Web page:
Screaming Eagles Through Time
Sgt. Justin W. Garvey


Proctor, Vermont
Killed July 20, 2003

Sgt. Justin W. Garvey

PROCTOR, Vt. (AP) A 23-year-old infantry sergeant killed in an ambush in Iraq was a dedicated soldier who wanted to return home in time for his first wedding anniversary next month, friends and family said.

Sgt. Justin W. Garvey of the 101st Airborne in Fort Campbell, Ky., was one of two infantrymen assigned to 3rd Brigade, 1st Battalion, 187th Infantry Regiment, who died of wounds sustained in the attack Sunday in Tal Afar, Iraq, the Pentagon announced.

``He was my brother, my best friend,'' his sister, Kristin Garvey, 21, told the Worcester Telegram and Gazette. ``It just doesn't seem real.''

Justin Garvey grew up in Proctor and was married last year to his high school sweetheart, Katie, who was literally the girl next door when the family lived in Vermont.

``I am so proud of him and I have always been proud of him,'' Katie Garvey, told the Rutland Herald Monday from her home in Oak Grove, Ky.

``I love him with all of my heart,'' she said. ``I don't know what else to say.''

Justin Garvey had been stationed at Fort Campbell since July 2000. He had served in the Army since 1997 and was trying to get home in time for his anniversary.

His aunt, Cynthia Blanchard of Milton, Mass., said Garvey was scheduled to get out of the Army July 18, but his discharge was pushed back until November at the start of the war in Iraq.

Blanchard said her nephew planned to join his wife in Kentucky, where she was attending nursing school, after he got out.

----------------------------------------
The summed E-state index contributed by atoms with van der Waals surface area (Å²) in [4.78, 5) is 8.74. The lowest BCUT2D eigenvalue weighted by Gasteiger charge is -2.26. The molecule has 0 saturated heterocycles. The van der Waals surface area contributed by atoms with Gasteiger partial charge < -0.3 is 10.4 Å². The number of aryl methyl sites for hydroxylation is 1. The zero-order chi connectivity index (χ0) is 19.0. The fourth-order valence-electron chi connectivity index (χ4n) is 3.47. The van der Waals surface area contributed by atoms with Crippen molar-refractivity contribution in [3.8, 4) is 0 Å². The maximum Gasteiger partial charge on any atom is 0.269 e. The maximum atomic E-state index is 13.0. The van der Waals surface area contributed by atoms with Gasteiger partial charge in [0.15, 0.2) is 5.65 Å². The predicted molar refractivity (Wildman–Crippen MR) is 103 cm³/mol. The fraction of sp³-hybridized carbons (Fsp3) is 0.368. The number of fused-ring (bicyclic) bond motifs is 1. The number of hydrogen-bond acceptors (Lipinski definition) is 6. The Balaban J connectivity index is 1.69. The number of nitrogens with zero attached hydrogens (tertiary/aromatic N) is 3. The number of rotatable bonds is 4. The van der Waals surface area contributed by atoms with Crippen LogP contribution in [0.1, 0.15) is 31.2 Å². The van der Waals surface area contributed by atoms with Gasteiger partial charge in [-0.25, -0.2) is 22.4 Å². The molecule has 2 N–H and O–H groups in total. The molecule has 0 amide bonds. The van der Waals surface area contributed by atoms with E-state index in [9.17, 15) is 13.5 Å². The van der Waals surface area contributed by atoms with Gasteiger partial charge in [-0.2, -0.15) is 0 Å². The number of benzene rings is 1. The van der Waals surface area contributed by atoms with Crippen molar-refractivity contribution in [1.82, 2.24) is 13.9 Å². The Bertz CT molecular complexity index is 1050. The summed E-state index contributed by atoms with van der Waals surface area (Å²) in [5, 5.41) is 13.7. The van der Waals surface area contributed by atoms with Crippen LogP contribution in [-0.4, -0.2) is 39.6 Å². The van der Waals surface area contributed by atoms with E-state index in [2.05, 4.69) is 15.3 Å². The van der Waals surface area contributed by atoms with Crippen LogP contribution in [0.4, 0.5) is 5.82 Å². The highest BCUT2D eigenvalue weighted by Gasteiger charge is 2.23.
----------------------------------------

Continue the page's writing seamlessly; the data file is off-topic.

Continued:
Garvey joined Army National Guard in 1996, when he was a junior at Proctor High School. A year later, he signed up for basic training.

His cousin, David Blanchard, said Garvey was proud when he completed a series of weapons and combat mission tests required to earn his infantry badge.

``Justin chose to be an infantry man, that's what he did,'' Blanchard said.

The other victim of the attack was identified as Sgt. Jason D. Jordan, 24, of Elba, Ala. A third soldier was injured. The area of the convoy attack, 240 miles northwest of Baghdad, had been relatively peaceful in recent weeks.

Cristine Hill, a friend of the family, said funeral arrangements will not be finalized until Garvey's body is returned to the United States. The service and burial will be held in Fair Haven, Hill said.

News of Garvey's death in Iraq shocked his high school friends and teachers in Proctor, who remembered him as a motivated and witty all-American kid.

``Proctor is so small; it's hard to believe something so far away hits so close to home,'' said Robert Bliss, who coached Garvey on the high school soccer team that won the state championship in 1996.

(Copyright 2003 by The Associated Press. All Rights Reserved.)